You’ve worked hard to build up your brand and maintain your online reputation. One day you do a Google vanity search on your brand name or slogan and find 3 of your competitors running PPC ads on your trademark. Worse yet, they’re using your trademark in their ad copy.
What can you do?
Up until a week ago, you could file a Trademark Complaint with Google Adwords, prohibiting anyone but the trademark owner from using trademark terms in ad copy. However, on June 15, Google changed their trademark policy to allow use of trademarked terms in ad copy, even if you don’t own that trademark or have explicit approval from the trademark owner to use it.
So it’s a free-for-all?
Don’t break out your old Ted Nugent albums just yet. While this is definitely a big change, it’s not the free-for-all that some feared. Gratuitous or irrelevant use of others’ trademarks is still prohibited, as Adwords still does not allow ads containing “competitive or critical information about the goods and services corresponding to a trademark.” So if you find an advertiser criticizing your brand, you’ll want to file a trademark complaint with Google immediately.
What about affiliates?
Legitimate affiliates and resellers of your product are now allowed to use your trademark in their ads. Under the old policy, the trademark owner had to grant specific permission to resellers to use their trademarks. Now, your business may be competing with your resellers and affiliates, which could (in theory, at least) drive up your PPC bids.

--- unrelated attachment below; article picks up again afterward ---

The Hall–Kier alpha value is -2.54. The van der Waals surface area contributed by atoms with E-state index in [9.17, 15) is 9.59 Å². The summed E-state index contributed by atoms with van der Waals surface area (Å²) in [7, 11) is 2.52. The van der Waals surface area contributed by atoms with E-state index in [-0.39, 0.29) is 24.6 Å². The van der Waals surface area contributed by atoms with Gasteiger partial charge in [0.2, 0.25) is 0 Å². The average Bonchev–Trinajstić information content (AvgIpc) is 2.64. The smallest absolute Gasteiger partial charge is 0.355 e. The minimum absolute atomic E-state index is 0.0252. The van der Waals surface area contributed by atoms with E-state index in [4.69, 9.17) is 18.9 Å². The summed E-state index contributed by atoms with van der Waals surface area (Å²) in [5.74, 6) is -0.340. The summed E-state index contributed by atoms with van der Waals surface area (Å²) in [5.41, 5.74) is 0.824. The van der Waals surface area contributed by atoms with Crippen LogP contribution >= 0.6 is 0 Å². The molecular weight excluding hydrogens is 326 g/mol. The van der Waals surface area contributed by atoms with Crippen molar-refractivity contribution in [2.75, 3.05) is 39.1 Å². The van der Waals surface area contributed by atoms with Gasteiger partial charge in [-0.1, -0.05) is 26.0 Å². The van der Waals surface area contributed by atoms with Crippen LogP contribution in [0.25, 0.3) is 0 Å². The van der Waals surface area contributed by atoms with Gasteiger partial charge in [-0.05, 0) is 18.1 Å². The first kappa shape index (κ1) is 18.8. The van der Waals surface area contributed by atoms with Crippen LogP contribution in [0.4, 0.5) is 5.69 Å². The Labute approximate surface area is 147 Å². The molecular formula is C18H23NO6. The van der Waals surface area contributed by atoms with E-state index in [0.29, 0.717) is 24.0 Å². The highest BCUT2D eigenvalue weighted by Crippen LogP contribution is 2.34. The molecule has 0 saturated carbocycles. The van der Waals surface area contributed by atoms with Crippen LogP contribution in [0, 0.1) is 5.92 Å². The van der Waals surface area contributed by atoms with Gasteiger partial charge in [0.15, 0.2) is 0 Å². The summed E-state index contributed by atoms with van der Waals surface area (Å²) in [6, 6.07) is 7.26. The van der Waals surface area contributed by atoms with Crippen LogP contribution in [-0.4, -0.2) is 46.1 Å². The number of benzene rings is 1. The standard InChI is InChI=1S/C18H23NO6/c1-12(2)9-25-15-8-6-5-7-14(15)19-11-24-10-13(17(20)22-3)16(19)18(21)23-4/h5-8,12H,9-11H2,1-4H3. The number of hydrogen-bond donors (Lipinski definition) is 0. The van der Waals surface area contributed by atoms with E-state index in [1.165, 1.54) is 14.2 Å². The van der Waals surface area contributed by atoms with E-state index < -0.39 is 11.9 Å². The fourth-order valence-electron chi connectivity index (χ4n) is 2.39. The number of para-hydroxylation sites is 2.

If you use affiliates, now would be a good time to review your affiliate policy. If your policy doesn’t already address the use of trademarked terms and their use in advertising, a meeting with your attorney to revise the policy is in order. If your policy already covers this, and you don’t want affiliates bidding against you in PPC, it’s time to start enforcing your own rules.
What about resellers?
First off, it’s a good idea to spot-check the PPC ads to make sure that all the resellers actually sell your product and that clicking on the ad leads to a landing page that clearly sells (or facilitates the sale of) your product or service. If not, you should report them to Google.
All the competing ads are legit. Now what?
Now’s the time to make sure your PPC ads are as relevant as they can be. Chances are good that, as the trademark owner, you already have a good Quality Score; but if not, work hard to improve it by creating tightly-relevant ad groups, bidding on relevant keywords, and ensuring that your landing page is as relevant as it can be. (Note the “relevant” theme here!) A high Quality Score will enable you to out-rank competing advertisers while still maintaining a relatively low cost per click.
Yes, the game has changed. But PPC is still one of the best ways out there to generate qualified traffic and continue to enjoy great ROI on your trademarked terms.